TheGamingEconomy’s Daily Digest brings you the prevalent business stories in gaming. In today’s news: ESL and DreamHack merge; Tencent acquires "major stake" in 10 Chambers; and Nintendo piracy store to pay USD$2m (£1.6m).
ESL and DreamHack merge
Modern Times Group (MTG) has announced that its subsidiary esports tournament organisers ESL and DreamHack are to merge, effective as of yesterday (30th September 2020). The combined entity will operate under the ESL Gaming brand and will be led by Co-CEOs Craig Levine and Ralf Reichert, who both previously co-managed ESL. The move was somewhat foreshadowed when, earlier in September, the stablemates merged their CounterStrike: Global Offensive (CS:GO) tournament operations, however some tournaments are to remain under their current ESL/Dreamhack banners for the foreseeable future. MTG acquired ESL and Dreamhack in separate transactions in 2015 for €78m (£71m) and SEK244m (£21.1m) respectively.
The move was ostensibly made to offer more tailored engagement opportunities to partners and fans, however a spokesperson has confirmed to GamesIndustry.biz that there will be layoffs at the merged organisation, as a result of revenue pressure caused by the ongoing Covid-19 pandemic. Earlier in the year, MTG estimated that there would be a revenue shortfall within its esports operations of between 35%-45% for the first half of its 2020 financial year, driven by the cancellation or postponement of its events. A cost-reduction programme for its ESL and DreamHack properties of SEK150m was detailed at that time, with this move likely supporting the streamlining.
In a statement commenting on the merger, Levine wrote, "Through maximum cooperation and collaboration, and the melding of some of the best creative and visionary gaming minds in the industry, we will, together, continue to advance the innovation that drives this space via the most exceptional products and events. For our partners, there will be more opportunities to engage with us through a wider range of activations across all levels of esports, and all aspects of gaming. And for our fans, it means we will offer one of the most expansive esports and gaming lifestyle portfolios available."
Tencent acquires "major stake" in 10 Chambers
Tencent Holdings Ltd. has acquired a "major stake" in Stockholm based developer 10 Chambers, best known for its early-access cooperative FPS title GTFO. 10 Chambers was founded in 2015 and is led by former staff of Starbreeze and Overkill Software, the development and publishing unit behind the successful Payday: The Heist and Payday 2 titles. The purchase marks the latest addition to Tencent's vast portfolio of majority and minority gaming stakes, which include Supercell, Riot Games, Epic Games, Ubisoft, Activision Blizzard, and Miniclip. In September, the United States government sent formal enquiries to US-based companies examining their data sharing practices with Tencent, with the potential outcome of forced divestments in the market, thus the Chinese conglomerate may be looking to heighten its European investments to maintain its presence across Western markets.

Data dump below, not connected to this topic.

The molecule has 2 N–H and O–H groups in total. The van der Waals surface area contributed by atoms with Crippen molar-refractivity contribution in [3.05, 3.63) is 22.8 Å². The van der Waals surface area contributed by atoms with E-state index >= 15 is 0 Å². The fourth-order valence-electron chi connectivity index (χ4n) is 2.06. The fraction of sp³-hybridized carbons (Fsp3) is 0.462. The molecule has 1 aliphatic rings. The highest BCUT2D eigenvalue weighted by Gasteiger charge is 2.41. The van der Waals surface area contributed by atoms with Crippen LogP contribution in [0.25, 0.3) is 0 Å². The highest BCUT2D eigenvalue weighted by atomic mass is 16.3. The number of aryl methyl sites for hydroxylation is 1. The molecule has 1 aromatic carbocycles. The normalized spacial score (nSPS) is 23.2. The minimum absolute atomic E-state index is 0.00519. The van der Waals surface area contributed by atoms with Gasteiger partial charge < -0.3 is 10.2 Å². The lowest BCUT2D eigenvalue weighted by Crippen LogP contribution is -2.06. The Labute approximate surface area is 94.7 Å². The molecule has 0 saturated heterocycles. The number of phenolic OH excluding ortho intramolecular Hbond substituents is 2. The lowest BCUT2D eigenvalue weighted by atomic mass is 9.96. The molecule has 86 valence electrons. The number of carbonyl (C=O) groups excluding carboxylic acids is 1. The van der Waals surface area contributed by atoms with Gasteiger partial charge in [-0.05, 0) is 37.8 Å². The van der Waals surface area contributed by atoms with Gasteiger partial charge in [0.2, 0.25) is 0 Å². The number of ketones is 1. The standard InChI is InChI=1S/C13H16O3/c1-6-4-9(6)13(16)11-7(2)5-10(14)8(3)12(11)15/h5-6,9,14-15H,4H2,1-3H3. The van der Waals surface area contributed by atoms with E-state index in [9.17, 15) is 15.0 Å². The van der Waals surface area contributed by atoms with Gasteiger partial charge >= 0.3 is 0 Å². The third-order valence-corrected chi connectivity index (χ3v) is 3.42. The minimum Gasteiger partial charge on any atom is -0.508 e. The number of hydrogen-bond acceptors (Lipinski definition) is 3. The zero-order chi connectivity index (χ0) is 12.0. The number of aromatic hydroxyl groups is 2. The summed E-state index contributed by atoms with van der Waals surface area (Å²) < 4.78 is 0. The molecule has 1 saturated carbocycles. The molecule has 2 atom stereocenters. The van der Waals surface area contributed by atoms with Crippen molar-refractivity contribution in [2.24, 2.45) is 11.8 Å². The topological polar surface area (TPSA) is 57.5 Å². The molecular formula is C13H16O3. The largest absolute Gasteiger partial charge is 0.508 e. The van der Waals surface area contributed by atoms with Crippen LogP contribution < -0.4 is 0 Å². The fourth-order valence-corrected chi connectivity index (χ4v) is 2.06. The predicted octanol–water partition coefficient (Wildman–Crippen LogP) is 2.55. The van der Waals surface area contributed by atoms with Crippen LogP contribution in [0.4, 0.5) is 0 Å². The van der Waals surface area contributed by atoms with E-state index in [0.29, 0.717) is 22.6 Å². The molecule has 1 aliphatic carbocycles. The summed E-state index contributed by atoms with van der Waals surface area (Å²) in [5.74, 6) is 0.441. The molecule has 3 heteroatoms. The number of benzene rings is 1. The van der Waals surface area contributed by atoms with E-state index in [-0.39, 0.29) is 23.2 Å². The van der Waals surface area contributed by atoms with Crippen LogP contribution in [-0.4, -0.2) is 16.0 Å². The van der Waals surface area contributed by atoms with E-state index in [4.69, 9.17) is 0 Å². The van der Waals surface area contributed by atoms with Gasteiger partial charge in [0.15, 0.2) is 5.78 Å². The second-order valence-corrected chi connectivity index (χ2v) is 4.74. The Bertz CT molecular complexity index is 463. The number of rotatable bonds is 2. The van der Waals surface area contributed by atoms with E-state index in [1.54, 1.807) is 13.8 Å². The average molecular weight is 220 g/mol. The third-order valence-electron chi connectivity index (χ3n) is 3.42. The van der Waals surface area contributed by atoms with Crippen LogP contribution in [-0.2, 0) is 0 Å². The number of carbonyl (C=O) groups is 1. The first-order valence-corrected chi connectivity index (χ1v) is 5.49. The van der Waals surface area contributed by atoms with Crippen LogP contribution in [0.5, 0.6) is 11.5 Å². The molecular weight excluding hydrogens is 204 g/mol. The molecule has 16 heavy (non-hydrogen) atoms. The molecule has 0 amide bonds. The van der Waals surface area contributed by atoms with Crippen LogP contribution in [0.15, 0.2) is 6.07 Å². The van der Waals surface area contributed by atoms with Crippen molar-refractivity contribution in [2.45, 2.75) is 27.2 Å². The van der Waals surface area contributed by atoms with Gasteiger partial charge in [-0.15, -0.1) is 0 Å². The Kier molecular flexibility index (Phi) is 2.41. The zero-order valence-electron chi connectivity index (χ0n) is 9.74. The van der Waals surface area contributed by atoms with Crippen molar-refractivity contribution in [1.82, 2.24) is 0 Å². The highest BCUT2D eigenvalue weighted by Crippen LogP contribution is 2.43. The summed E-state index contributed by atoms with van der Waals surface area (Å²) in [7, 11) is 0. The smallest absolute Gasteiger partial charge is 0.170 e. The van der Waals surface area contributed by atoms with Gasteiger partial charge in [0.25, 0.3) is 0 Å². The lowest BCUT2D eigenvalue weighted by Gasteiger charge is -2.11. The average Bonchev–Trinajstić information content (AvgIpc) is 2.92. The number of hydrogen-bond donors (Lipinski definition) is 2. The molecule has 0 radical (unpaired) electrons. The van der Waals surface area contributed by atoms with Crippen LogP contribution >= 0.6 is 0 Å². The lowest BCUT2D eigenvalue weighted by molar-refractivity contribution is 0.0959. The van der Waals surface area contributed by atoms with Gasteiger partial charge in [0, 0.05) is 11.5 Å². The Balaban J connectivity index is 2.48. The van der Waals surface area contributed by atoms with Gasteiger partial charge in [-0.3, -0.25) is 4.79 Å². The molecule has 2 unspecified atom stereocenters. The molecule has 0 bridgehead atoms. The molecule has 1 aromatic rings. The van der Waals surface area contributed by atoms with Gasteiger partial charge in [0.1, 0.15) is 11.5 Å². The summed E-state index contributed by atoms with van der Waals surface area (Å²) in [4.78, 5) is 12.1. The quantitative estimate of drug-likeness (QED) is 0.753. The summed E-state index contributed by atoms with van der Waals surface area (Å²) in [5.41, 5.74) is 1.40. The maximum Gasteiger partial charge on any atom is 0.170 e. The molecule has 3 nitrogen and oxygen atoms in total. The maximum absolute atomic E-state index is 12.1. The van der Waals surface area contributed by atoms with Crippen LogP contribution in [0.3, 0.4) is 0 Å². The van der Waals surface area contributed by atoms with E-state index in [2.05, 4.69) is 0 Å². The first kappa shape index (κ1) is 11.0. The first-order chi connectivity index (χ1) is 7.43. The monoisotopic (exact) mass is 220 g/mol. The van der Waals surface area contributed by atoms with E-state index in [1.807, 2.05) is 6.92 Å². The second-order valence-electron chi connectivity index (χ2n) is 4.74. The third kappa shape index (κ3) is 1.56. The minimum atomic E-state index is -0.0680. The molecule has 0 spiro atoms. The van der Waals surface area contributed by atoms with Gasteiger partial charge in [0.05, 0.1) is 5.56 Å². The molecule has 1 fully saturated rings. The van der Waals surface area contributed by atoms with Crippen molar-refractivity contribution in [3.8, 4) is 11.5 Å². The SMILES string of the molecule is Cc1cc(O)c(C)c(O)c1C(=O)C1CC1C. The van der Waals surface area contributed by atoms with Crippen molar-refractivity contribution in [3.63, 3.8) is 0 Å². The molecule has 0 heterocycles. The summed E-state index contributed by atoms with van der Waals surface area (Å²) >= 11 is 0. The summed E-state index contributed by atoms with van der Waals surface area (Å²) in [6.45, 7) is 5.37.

A 10 Chambers spokesperson commented, "Since we embarked on our GTFO journey, almost six years ago, we’ve realised that our long-term vision for our studio and what we want to accomplish in the co-op FPS genre, is even more ambitious than we thought back in 2015. To reach the heights we want to, we need to add more muscle. We’ve been in search of a partner, and we found Tencent, which has now acquired a major stake in 10 Chambers. They give us the creative freedom to reach new heights in the co-op FPS genre, and they support our long-term commitment to GTFO and its community."
Nintendo piracy store to pay USD$2m (£1.6m)
Uberchips.com, an online store which sold hacking tools enabling Nintendo Switch players to play pirated game copies, is set to be shut down and will have to pay the Japanese firm USD$2m (£1.6m) in damages. According to an as-yet unsigned court ruling by the United States District Court of Ohio, the defendants, including Uberchips founder Tom Dilts, will also have a permanent injunction served against them from any infringment of Nintendo copyright, and must destroy all remaining stock of circumvention devices. Uberchips sold such devices produced by the Team Xecutor hacking group, which enabled players to "jailbreak" devices by disabling or negating technical protections on the Switch.
Nintendo's actions against Team Xecutor resellers has seen mixed success, with a UK High Court order ruling last year compelling internet service providers to block four web stores offering the tools. However, legal action continues against a further eight resellers, which Nintendo believes are operating from outside of the United States.